• I noted the “tries to fly at Mach .78” for the open rotor, and am wondering if they’ll actually achieve that speed; ii quite seems problematic if they can’t.

      • The CFM RISE project says it will, and I thrust them on that. It’s about increasing the Specific Thrust a bit (by a higher fan pressure ratio) and careful transonic design of the props, spinners, and nacelle. It’s why the shape of the engine’s nacelle and spinner is as it is (Coke bottle shaped).

      • The problem is keeping the fan efficiency at those speeds. Besides the durability and life on wing problem of variable pitch fanblades and its anti-ice system at this power level and flight speeds. You would like to have the USN being the first RISE customer for a submarine hunting aircraft and hit all the problems first before airliners experience them.

        • Claes:

          Good point, so far its all spin (pun intended) and they don’t and can’t know unless they build a true prototype.

          There is a good reason Turbo Props don’t push anywhere close to that Mach figure.

          The only way I have seen to even get what they got to work is more fan blades and exotic shapes (nothing wrong with that). But, other than computer models a Mach .78 props job has never been done.

          There are some hot rod Turbo Props out there, the P-12 and the (Denali?) TBM. A 737 cruise speed is pushing 200 mph faster than any of those.

          You need a higher speed other than cruise if your need is to meet schedules, ie, able to make up time.

          Even assuming RISE met all its goals, the airlines are seeing the cost of new engines vs mature CFM-56. I can see Boeing or Airbus going to airlines and the airlines telling them they are out of their minds if they think they are going to gamble on RISE.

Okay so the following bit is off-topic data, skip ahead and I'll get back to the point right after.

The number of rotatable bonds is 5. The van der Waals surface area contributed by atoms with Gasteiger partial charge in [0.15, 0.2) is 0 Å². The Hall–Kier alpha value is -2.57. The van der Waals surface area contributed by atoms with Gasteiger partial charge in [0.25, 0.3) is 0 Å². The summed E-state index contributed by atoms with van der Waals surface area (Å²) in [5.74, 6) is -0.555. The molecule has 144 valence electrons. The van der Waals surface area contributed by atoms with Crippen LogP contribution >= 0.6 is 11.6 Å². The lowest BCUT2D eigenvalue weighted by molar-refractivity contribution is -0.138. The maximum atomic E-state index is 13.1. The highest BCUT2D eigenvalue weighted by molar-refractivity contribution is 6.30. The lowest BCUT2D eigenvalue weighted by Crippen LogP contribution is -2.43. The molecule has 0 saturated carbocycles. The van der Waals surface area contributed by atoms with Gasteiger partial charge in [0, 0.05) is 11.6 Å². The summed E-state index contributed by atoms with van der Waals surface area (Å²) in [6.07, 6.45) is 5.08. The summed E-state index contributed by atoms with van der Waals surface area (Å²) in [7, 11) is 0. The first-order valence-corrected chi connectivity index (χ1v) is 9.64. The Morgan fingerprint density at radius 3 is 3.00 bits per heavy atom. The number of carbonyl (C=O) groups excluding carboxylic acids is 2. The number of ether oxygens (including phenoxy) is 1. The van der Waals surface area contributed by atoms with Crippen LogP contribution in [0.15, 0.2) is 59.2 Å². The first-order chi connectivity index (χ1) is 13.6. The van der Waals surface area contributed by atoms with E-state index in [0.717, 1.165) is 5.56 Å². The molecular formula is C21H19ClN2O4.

I continue to firmly believe that RISE is nothing more than a red hearing to freeze the market until CFM comes up with a GTF and CFM gets an engine core and a gearbox out of the European program.

          • For what it’s worth, I also do not think that
            this RISE thingie is going to cruise at Mach .78, or very close to that number.

            I am not an expert, and we will see.

          • the Tu-95 (russian Bear bomber) does ~.75 mach with 1950’s tech turboprop engines and propellers.

            simply updating the propeller design to a fully modern design would likely be enough to get it to .78

  2. I share your concerns about the ability of an open rotor to reach M.078 at cruise speed. The A400M, which uses a propeller technology that is almost 20 years old, still has a maximum speed of M 0.72 at FL370 with a huge 5.3 meter diameter propeller . In view of the evolution of the propeller profile and sweep on one side and low diameter of the high thermal efficiency core engine ( by comparison with current turboprop core diameter ) , isn’t there room for substantial progress based on RISE shown model ? . We will see but having a first “trial ” through a military transport aircraft should make sense before airliners go ahead.

    • Mike,

      You would need a program and I see no new programs to try it on nor any reason for Airbus or Lockheed to do an NEO on the A400 or C-130-J.

      All programs I see the US sort of looking at are jet powered BWB designs of one type or another.

      If CFM builds a true prototype you can hang on the A380 test bird, then you might get an idea.

      But Mach .78 seems to be like 110% power if it can be done at all (other than a dive) .

      I can see why Airbus went with props as they wanted a short field aircraft and then it morphed into more strategic which a jet engine is more suited for.

      Other aspects is swept wings are not done for short field aircraft (Grippen aside).

      CFM will continue to try to hold the competition in place until they get caught up.

      The TU-95 is also worth looking at being a swept wing Bomber where speed is important and cruise is 440 mph.

      I don’t like Mach because its a tricky number
      as defined by what altitude you are at and plain speed numbers puts things into perspective.

      And a note, by swept wing I mean swept front and rear not just a tapered front (DC-3 had a tapered front)